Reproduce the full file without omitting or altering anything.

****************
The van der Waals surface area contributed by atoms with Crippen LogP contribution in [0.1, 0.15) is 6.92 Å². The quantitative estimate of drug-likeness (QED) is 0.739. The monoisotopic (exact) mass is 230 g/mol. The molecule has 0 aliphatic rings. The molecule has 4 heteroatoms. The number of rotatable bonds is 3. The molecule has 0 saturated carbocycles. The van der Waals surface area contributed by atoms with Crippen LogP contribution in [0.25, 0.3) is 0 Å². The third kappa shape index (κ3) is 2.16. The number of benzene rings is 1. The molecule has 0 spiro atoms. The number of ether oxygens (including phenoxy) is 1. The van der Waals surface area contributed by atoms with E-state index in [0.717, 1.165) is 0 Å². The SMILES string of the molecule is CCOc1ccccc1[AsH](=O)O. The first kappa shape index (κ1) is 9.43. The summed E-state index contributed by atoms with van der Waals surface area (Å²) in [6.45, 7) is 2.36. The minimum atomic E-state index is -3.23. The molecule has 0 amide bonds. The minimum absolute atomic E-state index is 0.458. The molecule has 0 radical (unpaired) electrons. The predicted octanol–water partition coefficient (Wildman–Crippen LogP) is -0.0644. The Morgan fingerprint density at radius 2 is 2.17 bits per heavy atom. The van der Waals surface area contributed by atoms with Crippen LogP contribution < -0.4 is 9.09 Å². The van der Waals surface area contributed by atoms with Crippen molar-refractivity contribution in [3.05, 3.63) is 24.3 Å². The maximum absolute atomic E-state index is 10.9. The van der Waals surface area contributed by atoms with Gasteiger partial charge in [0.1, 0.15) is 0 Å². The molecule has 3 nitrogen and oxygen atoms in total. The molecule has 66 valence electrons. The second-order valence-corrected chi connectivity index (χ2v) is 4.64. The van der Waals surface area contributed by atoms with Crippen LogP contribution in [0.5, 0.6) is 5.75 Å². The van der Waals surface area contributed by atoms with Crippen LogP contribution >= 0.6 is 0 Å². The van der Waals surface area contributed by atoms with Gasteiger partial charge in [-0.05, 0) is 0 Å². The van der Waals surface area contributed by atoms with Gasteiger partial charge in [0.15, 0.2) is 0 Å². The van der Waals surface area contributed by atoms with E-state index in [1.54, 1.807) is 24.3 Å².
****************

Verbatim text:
The van der Waals surface area contributed by atoms with Crippen LogP contribution in [0.1, 0.15) is 6.92 Å². The quantitative estimate of drug-likeness (QED) is 0.739. The monoisotopic (exact) mass is 230 g/mol. The molecule has 0 aliphatic rings. The molecule has 4 heteroatoms. The number of rotatable bonds is 3. The molecule has 0 saturated carbocycles. The van der Waals surface area contributed by atoms with Crippen LogP contribution in [0.25, 0.3) is 0 Å². The third kappa shape index (κ3) is 2.16. The number of benzene rings is 1. The molecule has 0 spiro atoms. The number of ether oxygens (including phenoxy) is 1. The van der Waals surface area contributed by atoms with E-state index in [0.717, 1.165) is 0 Å². The SMILES string of the molecule is CCOc1ccccc1[AsH](=O)O. The first kappa shape index (κ1) is 9.43. The summed E-state index contributed by atoms with van der Waals surface area (Å²) in [6.45, 7) is 2.36. The minimum atomic E-state index is -3.23. The molecule has 0 amide bonds. The minimum absolute atomic E-state index is 0.458. The molecule has 0 radical (unpaired) electrons. The predicted octanol–water partition coefficient (Wildman–Crippen LogP) is -0.0644. The Morgan fingerprint density at radius 2 is 2.17 bits per heavy atom. The van der Waals surface area contributed by atoms with Crippen LogP contribution < -0.4 is 9.09 Å². The van der Waals surface area contributed by atoms with Crippen molar-refractivity contribution in [3.05, 3.63) is 24.3 Å². The maximum absolute atomic E-state index is 10.9. The van der Waals surface area contributed by atoms with Gasteiger partial charge in [0.1, 0.15) is 0 Å². The molecule has 3 nitrogen and oxygen atoms in total. The molecule has 66 valence electrons. The second-order valence-corrected chi connectivity index (χ2v) is 4.64. The van der Waals surface area contributed by atoms with Crippen LogP contribution in [0.5, 0.6) is 5.75 Å². The van der Waals surface area contributed by atoms with Crippen LogP contribution >= 0.6 is 0 Å². The van der Waals surface area contributed by atoms with Gasteiger partial charge in [-0.05, 0) is 0 Å². The van der Waals surface area contributed by atoms with Gasteiger partial charge in [0.15, 0.2) is 0 Å². The van der Waals surface area contributed by atoms with E-state index in [1.54, 1.807) is 24.3 Å².